As I spoke I could see the drops of blood dripping.
Small, dark red drops. Falling slowly through the plastic tube.
I was beside a man lying in a bed in the corner room of our Jeevan Sahara Kendra Community Care Centre.
The man – who we will call Madan – was hooked up to a unit of blood. The drops that I saw through the tube were heading for his veins – and then into his heart and to the rest of his body through his arteries.
Madan is HIV positive. He has been getting treatment from the government ART (Anti-Retroviral Therapy) centre. One of these life-giving drugs has caused a severe anaemia.
Madan’s haemoglobin level was only 4. He said that he had difficulty breathing. He was weak and could not work in the small grocery shop he runs.
Madan came in touch with our JSK staff at the ART centre. He did not want us to come to his house since he did not want his mother to know about his condition. We asked him to bring his wife to talk with us. He did not.
Until this time.
As I was talking to Madan I could see the small cluster of the family that surrounded Madan. His brother sat with me on one bed – complete with the martial moustache, curled up and his silver earring that characterises men from the desert state of India. On the other bed – next to her father – sat Madan’s younger daughter. An older daughter sat on a chair. Out of my line of sight was Madan’s wife – her name meaning ‘happiness/good fortune’ and with their youngest – a boy on her lap.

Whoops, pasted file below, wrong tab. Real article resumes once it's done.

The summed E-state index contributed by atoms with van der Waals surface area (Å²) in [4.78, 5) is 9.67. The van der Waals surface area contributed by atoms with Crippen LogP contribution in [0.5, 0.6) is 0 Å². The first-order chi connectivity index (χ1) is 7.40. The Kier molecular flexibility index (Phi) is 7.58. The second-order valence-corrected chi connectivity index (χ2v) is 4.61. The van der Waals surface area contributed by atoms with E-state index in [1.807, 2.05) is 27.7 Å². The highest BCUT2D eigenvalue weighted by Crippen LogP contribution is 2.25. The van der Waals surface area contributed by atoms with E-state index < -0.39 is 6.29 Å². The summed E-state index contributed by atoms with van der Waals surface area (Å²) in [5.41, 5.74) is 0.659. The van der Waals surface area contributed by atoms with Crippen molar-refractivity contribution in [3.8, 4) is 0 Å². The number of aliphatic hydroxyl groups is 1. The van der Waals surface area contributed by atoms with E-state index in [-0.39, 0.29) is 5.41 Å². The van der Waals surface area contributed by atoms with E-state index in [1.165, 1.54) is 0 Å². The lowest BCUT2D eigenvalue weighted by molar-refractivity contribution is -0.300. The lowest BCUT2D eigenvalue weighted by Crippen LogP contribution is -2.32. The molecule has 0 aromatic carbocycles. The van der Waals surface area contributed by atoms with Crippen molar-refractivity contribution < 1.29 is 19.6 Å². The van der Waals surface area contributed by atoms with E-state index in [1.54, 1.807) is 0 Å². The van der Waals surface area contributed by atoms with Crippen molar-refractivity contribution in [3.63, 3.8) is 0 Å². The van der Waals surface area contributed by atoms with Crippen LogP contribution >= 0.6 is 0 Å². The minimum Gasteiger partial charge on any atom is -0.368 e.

I could have been sitting under a tree in Madan’s ancestral village – with him lying on a charpai - the traditional stringed cot that is the main article of furniture for so many a rural home.
Instead he is in our hospital. Agnes – our nurse in her white uniform – and Giri – our HIV counsellor complete the scene. The evening sun shines on the trees that block most of the neighbouring apartments. We are having an evening prayer with Madan and family.
I am talking about Jesus. About how men came with a man who was paralysed – and how they were so determined to have him healed that they broke the roof of the home Jesus was in to let him down.
And yet the first thing Jesus says to the man on seeing their faith is “Friend – your sins are forgiven.’
HIV is not the worst problem in the world. It’s a terrible challenge – one that has brought untold suffering. It’s the cause for Madan and his family to be here in our hospital room – getting the blood that will keep him going.
But below the disease is a condition that all our dark hearts hold – and most try to hide – a radical rejection of all that is good in God.
The words of Jesus ring across the centuries. “Friend…. forgiven.”
We prayed for Madan. For his healing. For the blood to help. For the new regime of drugs to kick in soon. For his worries to be stilled. For his family to be blessed. For him to taste the joy of hearing Jesus call him ‘friend.’
The drops of blood kept dripping into Madan as I left the room.